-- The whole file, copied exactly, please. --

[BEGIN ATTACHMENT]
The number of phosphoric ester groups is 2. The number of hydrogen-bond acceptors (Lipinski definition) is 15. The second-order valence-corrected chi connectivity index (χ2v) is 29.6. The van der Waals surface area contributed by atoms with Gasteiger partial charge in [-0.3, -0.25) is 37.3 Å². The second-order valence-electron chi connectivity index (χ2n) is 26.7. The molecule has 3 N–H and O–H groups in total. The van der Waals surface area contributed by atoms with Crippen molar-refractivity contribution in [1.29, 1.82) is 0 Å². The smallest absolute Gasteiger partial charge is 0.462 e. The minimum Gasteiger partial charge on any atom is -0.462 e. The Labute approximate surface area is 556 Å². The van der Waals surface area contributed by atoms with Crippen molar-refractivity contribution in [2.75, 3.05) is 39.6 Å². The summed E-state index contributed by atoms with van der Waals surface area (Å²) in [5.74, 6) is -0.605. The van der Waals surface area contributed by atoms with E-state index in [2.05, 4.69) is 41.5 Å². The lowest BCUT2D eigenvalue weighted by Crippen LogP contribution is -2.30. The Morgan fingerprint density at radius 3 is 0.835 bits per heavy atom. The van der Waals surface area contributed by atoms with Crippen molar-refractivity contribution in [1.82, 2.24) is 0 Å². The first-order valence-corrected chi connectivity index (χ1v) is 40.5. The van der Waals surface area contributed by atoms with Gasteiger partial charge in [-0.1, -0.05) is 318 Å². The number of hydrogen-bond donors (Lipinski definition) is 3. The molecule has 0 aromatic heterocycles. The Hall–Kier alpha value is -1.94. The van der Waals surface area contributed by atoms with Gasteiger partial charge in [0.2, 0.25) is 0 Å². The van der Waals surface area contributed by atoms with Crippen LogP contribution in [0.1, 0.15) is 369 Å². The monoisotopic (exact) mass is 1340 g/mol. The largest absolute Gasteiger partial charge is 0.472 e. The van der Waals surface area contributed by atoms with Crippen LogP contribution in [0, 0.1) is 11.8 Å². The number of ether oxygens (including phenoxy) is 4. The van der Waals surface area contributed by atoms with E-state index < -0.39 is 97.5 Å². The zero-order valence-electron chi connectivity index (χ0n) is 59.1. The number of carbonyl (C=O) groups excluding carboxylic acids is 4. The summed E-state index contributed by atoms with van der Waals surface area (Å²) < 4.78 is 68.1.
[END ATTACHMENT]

The number of phosphoric ester groups is 2. The number of hydrogen-bond acceptors (Lipinski definition) is 15. The second-order valence-corrected chi connectivity index (χ2v) is 29.6. The van der Waals surface area contributed by atoms with Gasteiger partial charge in [-0.3, -0.25) is 37.3 Å². The second-order valence-electron chi connectivity index (χ2n) is 26.7. The molecule has 3 N–H and O–H groups in total. The van der Waals surface area contributed by atoms with Crippen molar-refractivity contribution in [1.29, 1.82) is 0 Å². The smallest absolute Gasteiger partial charge is 0.462 e. The minimum Gasteiger partial charge on any atom is -0.462 e. The Labute approximate surface area is 556 Å². The van der Waals surface area contributed by atoms with Crippen molar-refractivity contribution in [2.75, 3.05) is 39.6 Å². The summed E-state index contributed by atoms with van der Waals surface area (Å²) in [5.74, 6) is -0.605. The van der Waals surface area contributed by atoms with E-state index in [2.05, 4.69) is 41.5 Å². The lowest BCUT2D eigenvalue weighted by Crippen LogP contribution is -2.30. The Morgan fingerprint density at radius 3 is 0.835 bits per heavy atom. The van der Waals surface area contributed by atoms with Crippen molar-refractivity contribution in [1.82, 2.24) is 0 Å². The first-order valence-corrected chi connectivity index (χ1v) is 40.5. The van der Waals surface area contributed by atoms with Gasteiger partial charge in [-0.1, -0.05) is 318 Å². The number of hydrogen-bond donors (Lipinski definition) is 3. The molecule has 0 aromatic heterocycles. The Hall–Kier alpha value is -1.94. The van der Waals surface area contributed by atoms with Gasteiger partial charge in [0.2, 0.25) is 0 Å². The van der Waals surface area contributed by atoms with Crippen LogP contribution in [0.1, 0.15) is 369 Å². The monoisotopic (exact) mass is 1340 g/mol. The largest absolute Gasteiger partial charge is 0.472 e. The van der Waals surface area contributed by atoms with Crippen LogP contribution in [0, 0.1) is 11.8 Å². The number of ether oxygens (including phenoxy) is 4. The van der Waals surface area contributed by atoms with E-state index < -0.39 is 97.5 Å². The zero-order valence-electron chi connectivity index (χ0n) is 59.1. The number of carbonyl (C=O) groups excluding carboxylic acids is 4. The summed E-state index contributed by atoms with van der Waals surface area (Å²) < 4.78 is 68.1.